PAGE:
Lydia Yawn :: Letter to My Niece, in Mt. Vernon, Georgia ::


Southern Legitimacy Statement: I was born and raised in Vidalia, Georgia; I studied creative writing in Valdosta, Georgia, , and now I’m on the hunt for the most authentic southern sweet tea in Boston, MA.

Letter to My Niece, in Mount Vernon, Georgia

 “Someday you will watch your mother lean on the rim of the sink to wash the dishes in a way she never has before and you will wonder if she was ever young.” – Alison Adair

You have yet to attend your first funeral, but it’s coming—you turn six this Halloween. I haven’t decided yet how you think of me: I would like to tell you that everything will remain the same—that you will still love Michael Myers and wearing skorts to school, doing your hair by yourself in the morning and eating tuna fish. I know everything will change. 

Death never needed to be a living person, only a hollow carcass of something you knew. Your blonde curls are growing longer still, as you’d expect, but gray creeps up your nape, accumulates like cumulonimbus before a rapid Georgia rain. I have had three gray strands, your mother more, and your grandmother buys blonde in a bottle. 

To you, we are fixed in our positions. Mother. Aunt. Grandmother. Only connected by you. My first funeral is where Jeepers Creepers ate my innocence in 2005, coming back for seconds in 2010 and dessert in 2013 (I have no grandmothers left, but yours are plenty). I haven’t yet heard the sound of his truck coming around the tight corners of Petross, instead watching your mama and daddy pull into the driveway.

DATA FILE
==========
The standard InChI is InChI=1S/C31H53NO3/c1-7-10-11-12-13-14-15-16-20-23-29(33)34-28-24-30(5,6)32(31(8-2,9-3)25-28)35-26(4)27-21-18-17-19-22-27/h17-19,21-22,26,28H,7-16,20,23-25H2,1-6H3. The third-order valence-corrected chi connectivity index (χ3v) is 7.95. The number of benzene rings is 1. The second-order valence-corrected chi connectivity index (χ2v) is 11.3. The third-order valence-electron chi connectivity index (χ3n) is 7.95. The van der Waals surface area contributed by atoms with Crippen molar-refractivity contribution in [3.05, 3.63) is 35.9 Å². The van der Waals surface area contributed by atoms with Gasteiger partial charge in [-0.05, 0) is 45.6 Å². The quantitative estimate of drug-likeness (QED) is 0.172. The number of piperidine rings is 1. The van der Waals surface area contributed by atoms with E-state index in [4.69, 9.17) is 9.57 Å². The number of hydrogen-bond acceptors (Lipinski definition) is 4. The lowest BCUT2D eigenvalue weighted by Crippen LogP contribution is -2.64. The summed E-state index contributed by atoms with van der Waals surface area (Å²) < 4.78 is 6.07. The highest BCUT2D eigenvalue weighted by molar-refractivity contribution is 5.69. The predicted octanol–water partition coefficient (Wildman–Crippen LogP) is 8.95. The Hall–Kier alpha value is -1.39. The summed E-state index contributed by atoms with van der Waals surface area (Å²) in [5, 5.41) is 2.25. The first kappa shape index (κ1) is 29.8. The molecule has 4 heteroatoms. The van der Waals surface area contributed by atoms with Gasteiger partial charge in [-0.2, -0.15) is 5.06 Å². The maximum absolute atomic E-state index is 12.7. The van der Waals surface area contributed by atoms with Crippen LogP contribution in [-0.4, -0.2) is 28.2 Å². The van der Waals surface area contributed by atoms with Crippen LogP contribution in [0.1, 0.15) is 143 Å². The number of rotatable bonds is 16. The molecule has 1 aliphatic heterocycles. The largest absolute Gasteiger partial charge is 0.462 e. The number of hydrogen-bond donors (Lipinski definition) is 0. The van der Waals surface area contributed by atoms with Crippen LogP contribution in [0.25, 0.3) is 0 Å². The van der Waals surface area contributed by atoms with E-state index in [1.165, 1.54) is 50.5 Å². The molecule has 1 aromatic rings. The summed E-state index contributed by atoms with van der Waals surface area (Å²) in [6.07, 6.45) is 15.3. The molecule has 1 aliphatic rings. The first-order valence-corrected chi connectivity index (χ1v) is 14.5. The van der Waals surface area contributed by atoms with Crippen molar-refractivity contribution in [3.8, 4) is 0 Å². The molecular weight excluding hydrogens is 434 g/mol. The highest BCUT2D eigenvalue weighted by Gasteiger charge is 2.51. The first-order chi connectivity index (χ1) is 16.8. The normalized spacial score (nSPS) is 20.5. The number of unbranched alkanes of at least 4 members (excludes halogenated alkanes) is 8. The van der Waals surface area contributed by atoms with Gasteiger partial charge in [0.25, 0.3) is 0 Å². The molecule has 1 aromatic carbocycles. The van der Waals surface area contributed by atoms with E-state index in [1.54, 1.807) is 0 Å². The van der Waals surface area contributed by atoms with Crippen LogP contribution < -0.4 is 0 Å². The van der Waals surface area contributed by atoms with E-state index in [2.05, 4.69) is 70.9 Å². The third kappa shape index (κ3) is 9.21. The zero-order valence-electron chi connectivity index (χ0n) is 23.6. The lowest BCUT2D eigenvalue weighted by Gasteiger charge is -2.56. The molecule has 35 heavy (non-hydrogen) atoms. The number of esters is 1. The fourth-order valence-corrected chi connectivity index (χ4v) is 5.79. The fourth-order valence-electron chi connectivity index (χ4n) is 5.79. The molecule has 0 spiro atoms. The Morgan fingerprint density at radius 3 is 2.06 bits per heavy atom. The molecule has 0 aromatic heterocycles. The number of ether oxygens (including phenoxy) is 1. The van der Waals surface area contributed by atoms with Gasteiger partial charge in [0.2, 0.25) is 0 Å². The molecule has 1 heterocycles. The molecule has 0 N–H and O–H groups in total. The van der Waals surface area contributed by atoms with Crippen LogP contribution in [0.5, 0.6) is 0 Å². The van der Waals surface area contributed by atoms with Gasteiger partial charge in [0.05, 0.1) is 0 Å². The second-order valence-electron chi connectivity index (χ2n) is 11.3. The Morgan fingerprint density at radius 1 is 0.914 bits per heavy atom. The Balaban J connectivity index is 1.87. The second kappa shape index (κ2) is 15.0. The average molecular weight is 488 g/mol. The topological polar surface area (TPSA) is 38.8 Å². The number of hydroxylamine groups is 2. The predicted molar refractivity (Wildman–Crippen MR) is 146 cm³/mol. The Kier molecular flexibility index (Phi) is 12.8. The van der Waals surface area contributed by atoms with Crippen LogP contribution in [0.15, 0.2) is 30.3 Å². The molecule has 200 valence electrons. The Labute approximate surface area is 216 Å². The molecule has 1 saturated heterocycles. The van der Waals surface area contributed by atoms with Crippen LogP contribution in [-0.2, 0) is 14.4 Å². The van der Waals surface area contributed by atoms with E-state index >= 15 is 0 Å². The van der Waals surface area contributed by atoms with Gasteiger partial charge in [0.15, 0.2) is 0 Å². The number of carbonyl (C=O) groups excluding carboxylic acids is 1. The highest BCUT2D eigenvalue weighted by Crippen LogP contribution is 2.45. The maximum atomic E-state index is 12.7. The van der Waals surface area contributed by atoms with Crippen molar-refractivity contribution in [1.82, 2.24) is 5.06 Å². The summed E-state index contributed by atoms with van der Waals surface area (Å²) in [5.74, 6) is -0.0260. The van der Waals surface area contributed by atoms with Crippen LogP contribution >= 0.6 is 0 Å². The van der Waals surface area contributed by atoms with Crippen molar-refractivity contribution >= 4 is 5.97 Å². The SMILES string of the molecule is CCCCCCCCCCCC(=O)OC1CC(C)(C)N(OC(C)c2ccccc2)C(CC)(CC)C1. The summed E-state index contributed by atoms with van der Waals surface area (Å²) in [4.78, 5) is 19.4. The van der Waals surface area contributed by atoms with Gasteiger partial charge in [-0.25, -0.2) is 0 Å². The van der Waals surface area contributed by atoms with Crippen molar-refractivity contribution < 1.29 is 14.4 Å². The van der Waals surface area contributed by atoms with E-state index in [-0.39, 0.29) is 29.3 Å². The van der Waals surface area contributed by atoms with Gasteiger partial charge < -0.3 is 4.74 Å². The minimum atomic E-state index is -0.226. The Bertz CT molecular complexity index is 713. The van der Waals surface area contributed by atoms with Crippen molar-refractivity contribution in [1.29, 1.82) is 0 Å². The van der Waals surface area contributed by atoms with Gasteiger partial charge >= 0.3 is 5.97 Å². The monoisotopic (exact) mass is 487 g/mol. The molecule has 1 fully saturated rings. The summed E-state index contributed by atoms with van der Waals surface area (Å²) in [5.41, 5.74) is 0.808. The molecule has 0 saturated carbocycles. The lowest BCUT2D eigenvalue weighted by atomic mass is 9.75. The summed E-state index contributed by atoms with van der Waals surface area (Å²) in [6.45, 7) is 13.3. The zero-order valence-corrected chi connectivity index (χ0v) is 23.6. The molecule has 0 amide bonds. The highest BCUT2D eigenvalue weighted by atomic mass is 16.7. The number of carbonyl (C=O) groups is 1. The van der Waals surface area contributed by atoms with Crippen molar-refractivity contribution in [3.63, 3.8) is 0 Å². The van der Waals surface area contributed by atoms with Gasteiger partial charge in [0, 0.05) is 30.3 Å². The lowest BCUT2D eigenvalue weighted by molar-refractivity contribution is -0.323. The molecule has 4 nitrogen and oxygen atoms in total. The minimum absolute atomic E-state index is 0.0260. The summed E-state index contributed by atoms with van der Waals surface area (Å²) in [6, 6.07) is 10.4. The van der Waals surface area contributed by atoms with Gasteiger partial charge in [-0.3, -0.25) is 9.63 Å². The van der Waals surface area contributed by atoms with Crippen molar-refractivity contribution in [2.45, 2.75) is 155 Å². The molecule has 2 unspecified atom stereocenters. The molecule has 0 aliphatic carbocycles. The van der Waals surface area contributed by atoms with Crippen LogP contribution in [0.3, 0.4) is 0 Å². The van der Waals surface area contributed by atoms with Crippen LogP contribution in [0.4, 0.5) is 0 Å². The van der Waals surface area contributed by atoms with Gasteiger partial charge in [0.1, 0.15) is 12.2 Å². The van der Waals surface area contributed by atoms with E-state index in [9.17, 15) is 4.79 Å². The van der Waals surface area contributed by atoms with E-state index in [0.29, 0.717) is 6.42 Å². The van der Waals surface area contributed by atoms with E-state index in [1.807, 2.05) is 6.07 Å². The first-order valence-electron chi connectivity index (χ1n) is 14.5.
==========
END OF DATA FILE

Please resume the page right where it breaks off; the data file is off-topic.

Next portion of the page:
I want to remain the one that pops popcorn for our movie nights, that holds my cat for you to pet, that lets you snuggle atop me on the couch despite my aversion to touch.  I often find myself explaining to you that your mother was my sister first—that there was a time before you and time will go on forever after. I want to sit with you in the timeless now, with your sister, too, while Practical Magic plays and the Evil Queen Candles burn. 

You probably think we’re ancient while simultaneously only existing within your Dorothean realm. We were young once, Dorothy (and I’d like to think that we still are). Your first funeral will quickly be followed by your second, where Michael Myers reads the eulogy of your innocence (having never been innocent himself) while Jeepers Creepers dines on your faith (he only takes the things that he needs). 

There is more to death than a knife to the back, the lowering of a casket, and a prayer. It leaves you with less of yourself than you had—a carcass of what you knew, and less than a moment’s notice to hide before what’s been hunting you finally finds its prize.